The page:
The other day I invited the PhD students in my seminar to have a gander at a couple of prints in my office. I had no idea #TheDress would become a thing later in the week, much less that Dan Drezner would write a fun post about it. But I invited me students to have a look precisely because I have, for my entire career, held unorthodox views contrary to those held by the vast majority of my intellectual type–scientist–including Drezner. Photos of the two prints on my office wall are below.
First, the orthodoxy, courtesy of Professor Drezner:
This might be the most depressing conclusion of all. Most mainstream takes on international relations are “positivist” — that is to say, there is an objective reality that is observable and verifiable by others. This is a pretty widespread assumption. Social scientists who believe in the power of falsifying testable theories are positivist.
My academic research into international relations is positivist, and a debate about dress color is not going to change my fundamental worldview. But it turns out that we cannot even agree on the color of a dress. So now all my positivist friends will possess just a smidgen of doubt about whether that objective reality is truly knowable and verifiable. And it will haunt us until our dying days.
I held positivist views from the time I was taught about science in elementary school through about my sophomore year in college. What changed? I took courses in the history of science and philosophy the led me to abandon positivist beliefs about “facts.” As a graduate student I pursued the topic further (mostly on my own, outside of seminar reading) and by the time I was taking my preliminary/qualifying exams, I wholly, and without qualification, rejected positivist beliefs about “facts” as, well, sophomoric.
I would debate these issues some with fellow students like David Davis, Keith Jaggers, Sean Kelly, Steve Majstorovic, Sheen Rajmaira, and Jeff Ross, but had the good sense not to raise it in discussions with the faculty. And I have rarely discussed it with colleagues in the profession (indeed, only when they raise the issue and show genuine interest in discussing it).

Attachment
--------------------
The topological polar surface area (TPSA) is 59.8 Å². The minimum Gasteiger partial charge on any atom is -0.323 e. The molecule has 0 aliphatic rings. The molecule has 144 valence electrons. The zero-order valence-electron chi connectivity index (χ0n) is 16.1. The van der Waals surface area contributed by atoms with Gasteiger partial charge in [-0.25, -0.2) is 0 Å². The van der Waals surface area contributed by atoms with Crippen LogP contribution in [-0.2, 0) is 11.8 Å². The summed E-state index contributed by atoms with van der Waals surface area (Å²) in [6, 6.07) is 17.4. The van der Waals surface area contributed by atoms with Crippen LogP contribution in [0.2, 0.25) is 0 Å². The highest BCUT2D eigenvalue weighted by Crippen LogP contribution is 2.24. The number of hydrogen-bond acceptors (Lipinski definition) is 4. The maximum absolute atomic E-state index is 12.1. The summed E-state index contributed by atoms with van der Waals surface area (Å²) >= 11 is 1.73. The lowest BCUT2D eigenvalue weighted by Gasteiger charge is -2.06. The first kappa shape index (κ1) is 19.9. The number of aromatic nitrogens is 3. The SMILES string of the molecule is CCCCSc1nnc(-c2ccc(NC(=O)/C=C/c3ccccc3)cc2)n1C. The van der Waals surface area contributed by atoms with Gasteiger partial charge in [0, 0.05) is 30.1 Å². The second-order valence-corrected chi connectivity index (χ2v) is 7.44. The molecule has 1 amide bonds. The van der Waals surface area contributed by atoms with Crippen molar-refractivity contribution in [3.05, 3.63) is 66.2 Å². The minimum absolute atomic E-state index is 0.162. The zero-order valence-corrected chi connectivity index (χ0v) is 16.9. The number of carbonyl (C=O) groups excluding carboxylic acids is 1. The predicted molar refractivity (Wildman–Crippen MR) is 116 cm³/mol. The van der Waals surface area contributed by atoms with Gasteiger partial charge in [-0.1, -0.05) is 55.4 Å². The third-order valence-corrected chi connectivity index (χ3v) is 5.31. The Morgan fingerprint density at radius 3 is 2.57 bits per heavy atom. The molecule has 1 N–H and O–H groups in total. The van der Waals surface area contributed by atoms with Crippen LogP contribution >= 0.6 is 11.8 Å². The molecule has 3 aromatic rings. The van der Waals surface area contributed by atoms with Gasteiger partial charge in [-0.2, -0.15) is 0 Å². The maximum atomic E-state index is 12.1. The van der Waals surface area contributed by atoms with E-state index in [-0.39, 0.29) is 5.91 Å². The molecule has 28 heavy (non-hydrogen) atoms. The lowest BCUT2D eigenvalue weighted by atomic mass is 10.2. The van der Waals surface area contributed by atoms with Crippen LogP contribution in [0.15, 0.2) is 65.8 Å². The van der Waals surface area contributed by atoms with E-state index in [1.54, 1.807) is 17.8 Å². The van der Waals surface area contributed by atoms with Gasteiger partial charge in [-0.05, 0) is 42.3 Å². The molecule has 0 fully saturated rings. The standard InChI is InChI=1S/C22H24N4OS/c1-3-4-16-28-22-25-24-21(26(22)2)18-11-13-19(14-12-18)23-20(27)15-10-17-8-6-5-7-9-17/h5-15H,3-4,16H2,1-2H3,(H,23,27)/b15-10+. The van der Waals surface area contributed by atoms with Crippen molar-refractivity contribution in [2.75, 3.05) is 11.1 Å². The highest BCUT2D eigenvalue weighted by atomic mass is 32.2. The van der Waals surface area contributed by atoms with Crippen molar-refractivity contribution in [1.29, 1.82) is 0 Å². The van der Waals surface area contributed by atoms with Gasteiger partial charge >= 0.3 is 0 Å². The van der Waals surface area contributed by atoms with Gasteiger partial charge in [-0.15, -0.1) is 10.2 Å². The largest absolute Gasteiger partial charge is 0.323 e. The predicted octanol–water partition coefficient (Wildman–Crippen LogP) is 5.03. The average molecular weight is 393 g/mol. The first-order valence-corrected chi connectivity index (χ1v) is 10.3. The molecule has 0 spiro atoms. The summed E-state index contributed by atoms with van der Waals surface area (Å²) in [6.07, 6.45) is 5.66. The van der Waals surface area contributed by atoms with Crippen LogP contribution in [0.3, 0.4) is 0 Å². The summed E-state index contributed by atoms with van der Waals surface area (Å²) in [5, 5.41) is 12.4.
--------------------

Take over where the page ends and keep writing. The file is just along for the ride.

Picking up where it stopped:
So, why raise this with my PhD students? My motive was to emphasize the importance of theory to the scientific enterprise, and in particular in juxtaposition to some of the otherwise excellent, but theoretically impoverished, research being produced by members of the causal inference zealots in the field. It turns out that I have drafted a couple of brief, and frankly sophomoric, but still useful essays to share my views on “Observing the Political World: Ontology, Truth, and Science” and “Evaluating Theory in Political Science.” They are dated, and certainly nothing to submit for peer review (hence my labeling them sophomoric), but should it interest you, feel free to give ’em a look. I also pointed them in the direction of A.F. Chalmers’s What is this thing called science?
So, while the vast majority of scientists who study politics for a living hold, to the best of my knowledge, positivist ontological beliefs, not all of us do. And those of us with postmodern ontological beliefs (bumper sticker: all facts are theory laden) experienced no crisis due to #TheDress.
 I have given thought, on multiple occasions, to posting my thoughts about the poverty (and value) of the causal inference zealotry, and one of these days will likely do so.